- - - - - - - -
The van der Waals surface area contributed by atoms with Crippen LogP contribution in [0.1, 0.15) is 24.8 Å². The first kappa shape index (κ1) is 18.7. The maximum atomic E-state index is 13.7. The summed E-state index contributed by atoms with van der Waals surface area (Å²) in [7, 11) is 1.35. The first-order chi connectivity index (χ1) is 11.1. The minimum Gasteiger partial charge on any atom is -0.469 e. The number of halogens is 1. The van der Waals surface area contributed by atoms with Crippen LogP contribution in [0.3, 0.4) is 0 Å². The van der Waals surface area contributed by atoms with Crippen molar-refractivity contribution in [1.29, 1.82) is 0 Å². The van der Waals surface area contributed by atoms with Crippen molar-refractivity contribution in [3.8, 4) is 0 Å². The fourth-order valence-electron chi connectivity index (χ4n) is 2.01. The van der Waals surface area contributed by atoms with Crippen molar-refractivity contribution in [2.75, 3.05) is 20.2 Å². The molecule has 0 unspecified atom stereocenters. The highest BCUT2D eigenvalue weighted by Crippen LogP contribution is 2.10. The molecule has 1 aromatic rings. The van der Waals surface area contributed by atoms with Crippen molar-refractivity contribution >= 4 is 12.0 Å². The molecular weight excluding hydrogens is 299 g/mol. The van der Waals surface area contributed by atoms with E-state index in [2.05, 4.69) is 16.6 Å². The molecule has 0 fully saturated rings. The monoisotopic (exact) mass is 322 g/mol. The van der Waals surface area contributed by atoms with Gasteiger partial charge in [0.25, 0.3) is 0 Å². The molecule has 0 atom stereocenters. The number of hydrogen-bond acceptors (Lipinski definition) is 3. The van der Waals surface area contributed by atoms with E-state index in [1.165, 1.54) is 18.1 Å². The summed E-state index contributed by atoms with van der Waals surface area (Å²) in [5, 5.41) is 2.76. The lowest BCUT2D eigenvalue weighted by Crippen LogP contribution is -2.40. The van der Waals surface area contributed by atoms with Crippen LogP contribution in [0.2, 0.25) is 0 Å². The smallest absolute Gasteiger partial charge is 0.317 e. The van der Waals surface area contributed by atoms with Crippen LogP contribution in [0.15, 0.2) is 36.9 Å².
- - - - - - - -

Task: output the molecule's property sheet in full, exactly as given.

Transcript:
The van der Waals surface area contributed by atoms with Crippen LogP contribution in [0.1, 0.15) is 24.8 Å². The first kappa shape index (κ1) is 18.7. The maximum atomic E-state index is 13.7. The summed E-state index contributed by atoms with van der Waals surface area (Å²) in [7, 11) is 1.35. The first-order chi connectivity index (χ1) is 11.1. The minimum Gasteiger partial charge on any atom is -0.469 e. The number of halogens is 1. The van der Waals surface area contributed by atoms with Crippen LogP contribution in [0.3, 0.4) is 0 Å². The van der Waals surface area contributed by atoms with Crippen molar-refractivity contribution in [1.29, 1.82) is 0 Å². The van der Waals surface area contributed by atoms with Crippen molar-refractivity contribution in [3.8, 4) is 0 Å². The fourth-order valence-electron chi connectivity index (χ4n) is 2.01. The van der Waals surface area contributed by atoms with Crippen molar-refractivity contribution in [2.75, 3.05) is 20.2 Å². The molecule has 0 unspecified atom stereocenters. The highest BCUT2D eigenvalue weighted by Crippen LogP contribution is 2.10. The molecule has 1 aromatic rings. The van der Waals surface area contributed by atoms with Crippen molar-refractivity contribution >= 4 is 12.0 Å². The molecular weight excluding hydrogens is 299 g/mol. The van der Waals surface area contributed by atoms with E-state index in [2.05, 4.69) is 16.6 Å². The molecule has 0 fully saturated rings. The monoisotopic (exact) mass is 322 g/mol. The van der Waals surface area contributed by atoms with Gasteiger partial charge in [0.25, 0.3) is 0 Å². The molecule has 0 atom stereocenters. The number of hydrogen-bond acceptors (Lipinski definition) is 3. The van der Waals surface area contributed by atoms with E-state index in [1.165, 1.54) is 18.1 Å². The summed E-state index contributed by atoms with van der Waals surface area (Å²) in [5, 5.41) is 2.76. The lowest BCUT2D eigenvalue weighted by Crippen LogP contribution is -2.40. The van der Waals surface area contributed by atoms with Crippen LogP contribution in [0.2, 0.25) is 0 Å². The smallest absolute Gasteiger partial charge is 0.317 e. The van der Waals surface area contributed by atoms with Crippen LogP contribution in [0.15, 0.2) is 36.9 Å².